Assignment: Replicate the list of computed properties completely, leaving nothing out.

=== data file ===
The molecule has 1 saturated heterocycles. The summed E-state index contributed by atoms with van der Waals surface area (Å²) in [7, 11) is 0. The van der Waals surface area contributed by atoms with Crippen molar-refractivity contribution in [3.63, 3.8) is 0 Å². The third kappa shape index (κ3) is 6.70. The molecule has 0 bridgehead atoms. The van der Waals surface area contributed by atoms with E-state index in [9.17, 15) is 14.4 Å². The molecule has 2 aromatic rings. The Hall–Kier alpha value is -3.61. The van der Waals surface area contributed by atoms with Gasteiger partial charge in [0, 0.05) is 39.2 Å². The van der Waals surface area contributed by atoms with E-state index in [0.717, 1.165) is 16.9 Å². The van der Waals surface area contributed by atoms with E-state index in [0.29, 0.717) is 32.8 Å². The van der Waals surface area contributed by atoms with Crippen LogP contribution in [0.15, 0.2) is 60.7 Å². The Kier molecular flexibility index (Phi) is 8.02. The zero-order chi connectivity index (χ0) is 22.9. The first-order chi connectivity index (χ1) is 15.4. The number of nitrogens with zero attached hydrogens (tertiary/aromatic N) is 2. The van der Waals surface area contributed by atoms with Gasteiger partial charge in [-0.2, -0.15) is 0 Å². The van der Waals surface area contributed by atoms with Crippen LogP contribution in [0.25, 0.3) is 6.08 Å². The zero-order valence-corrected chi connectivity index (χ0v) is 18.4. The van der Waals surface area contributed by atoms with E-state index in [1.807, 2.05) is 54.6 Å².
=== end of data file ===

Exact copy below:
The molecule has 1 saturated heterocycles. The summed E-state index contributed by atoms with van der Waals surface area (Å²) in [7, 11) is 0. The van der Waals surface area contributed by atoms with Crippen molar-refractivity contribution in [3.63, 3.8) is 0 Å². The third kappa shape index (κ3) is 6.70. The molecule has 0 bridgehead atoms. The van der Waals surface area contributed by atoms with E-state index in [9.17, 15) is 14.4 Å². The molecule has 2 aromatic rings. The Hall–Kier alpha value is -3.61. The van der Waals surface area contributed by atoms with Gasteiger partial charge in [0, 0.05) is 39.2 Å². The van der Waals surface area contributed by atoms with E-state index in [0.717, 1.165) is 16.9 Å². The van der Waals surface area contributed by atoms with E-state index in [0.29, 0.717) is 32.8 Å². The van der Waals surface area contributed by atoms with Crippen LogP contribution in [0.15, 0.2) is 60.7 Å². The Kier molecular flexibility index (Phi) is 8.02. The zero-order chi connectivity index (χ0) is 22.9. The first-order chi connectivity index (χ1) is 15.4. The number of nitrogens with zero attached hydrogens (tertiary/aromatic N) is 2. The van der Waals surface area contributed by atoms with Gasteiger partial charge in [-0.2, -0.15) is 0 Å². The van der Waals surface area contributed by atoms with Crippen LogP contribution in [0.25, 0.3) is 6.08 Å². The zero-order valence-corrected chi connectivity index (χ0v) is 18.4. The van der Waals surface area contributed by atoms with E-state index in [1.807, 2.05) is 54.6 Å².